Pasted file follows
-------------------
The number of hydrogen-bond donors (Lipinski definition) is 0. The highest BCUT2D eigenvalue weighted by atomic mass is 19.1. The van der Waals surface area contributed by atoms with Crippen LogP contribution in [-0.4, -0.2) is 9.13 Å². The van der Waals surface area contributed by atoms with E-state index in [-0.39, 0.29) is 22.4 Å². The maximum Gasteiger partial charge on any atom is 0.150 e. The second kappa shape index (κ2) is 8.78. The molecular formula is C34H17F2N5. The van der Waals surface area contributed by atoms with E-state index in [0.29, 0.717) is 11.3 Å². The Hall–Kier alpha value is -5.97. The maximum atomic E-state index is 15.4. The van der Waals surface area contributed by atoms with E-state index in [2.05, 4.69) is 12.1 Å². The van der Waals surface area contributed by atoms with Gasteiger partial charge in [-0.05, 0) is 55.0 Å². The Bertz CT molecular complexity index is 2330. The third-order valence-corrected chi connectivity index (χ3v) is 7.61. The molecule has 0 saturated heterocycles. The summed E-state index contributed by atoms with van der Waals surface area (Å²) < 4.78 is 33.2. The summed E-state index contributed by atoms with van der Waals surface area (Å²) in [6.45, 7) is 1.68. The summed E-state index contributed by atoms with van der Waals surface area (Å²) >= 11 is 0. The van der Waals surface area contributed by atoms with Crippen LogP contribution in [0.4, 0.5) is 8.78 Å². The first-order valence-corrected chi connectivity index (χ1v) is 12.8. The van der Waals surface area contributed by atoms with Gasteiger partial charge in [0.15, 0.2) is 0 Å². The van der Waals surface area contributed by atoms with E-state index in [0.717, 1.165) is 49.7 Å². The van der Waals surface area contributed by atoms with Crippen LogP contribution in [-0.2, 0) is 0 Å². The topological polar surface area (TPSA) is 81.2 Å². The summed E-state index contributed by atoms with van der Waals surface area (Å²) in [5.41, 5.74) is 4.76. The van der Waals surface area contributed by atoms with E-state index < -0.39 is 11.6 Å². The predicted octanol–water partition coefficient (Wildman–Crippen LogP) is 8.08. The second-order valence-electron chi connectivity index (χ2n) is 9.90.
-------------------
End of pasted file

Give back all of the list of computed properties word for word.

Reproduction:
The number of hydrogen-bond donors (Lipinski definition) is 0. The highest BCUT2D eigenvalue weighted by atomic mass is 19.1. The van der Waals surface area contributed by atoms with Crippen LogP contribution in [-0.4, -0.2) is 9.13 Å². The van der Waals surface area contributed by atoms with E-state index in [-0.39, 0.29) is 22.4 Å². The maximum Gasteiger partial charge on any atom is 0.150 e. The second kappa shape index (κ2) is 8.78. The molecular formula is C34H17F2N5. The van der Waals surface area contributed by atoms with E-state index in [0.29, 0.717) is 11.3 Å². The Hall–Kier alpha value is -5.97. The maximum atomic E-state index is 15.4. The van der Waals surface area contributed by atoms with E-state index in [2.05, 4.69) is 12.1 Å². The van der Waals surface area contributed by atoms with Gasteiger partial charge in [-0.05, 0) is 55.0 Å². The Bertz CT molecular complexity index is 2330. The third-order valence-corrected chi connectivity index (χ3v) is 7.61. The molecule has 0 saturated heterocycles. The summed E-state index contributed by atoms with van der Waals surface area (Å²) < 4.78 is 33.2. The summed E-state index contributed by atoms with van der Waals surface area (Å²) in [6.45, 7) is 1.68. The summed E-state index contributed by atoms with van der Waals surface area (Å²) >= 11 is 0. The van der Waals surface area contributed by atoms with Crippen LogP contribution in [0.4, 0.5) is 8.78 Å². The first-order valence-corrected chi connectivity index (χ1v) is 12.8. The van der Waals surface area contributed by atoms with Gasteiger partial charge in [0.15, 0.2) is 0 Å². The van der Waals surface area contributed by atoms with E-state index in [0.717, 1.165) is 49.7 Å². The van der Waals surface area contributed by atoms with Crippen LogP contribution in [-0.2, 0) is 0 Å². The topological polar surface area (TPSA) is 81.2 Å². The summed E-state index contributed by atoms with van der Waals surface area (Å²) in [5.41, 5.74) is 4.76. The van der Waals surface area contributed by atoms with E-state index < -0.39 is 11.6 Å². The predicted octanol–water partition coefficient (Wildman–Crippen LogP) is 8.08. The second-order valence-electron chi connectivity index (χ2n) is 9.90.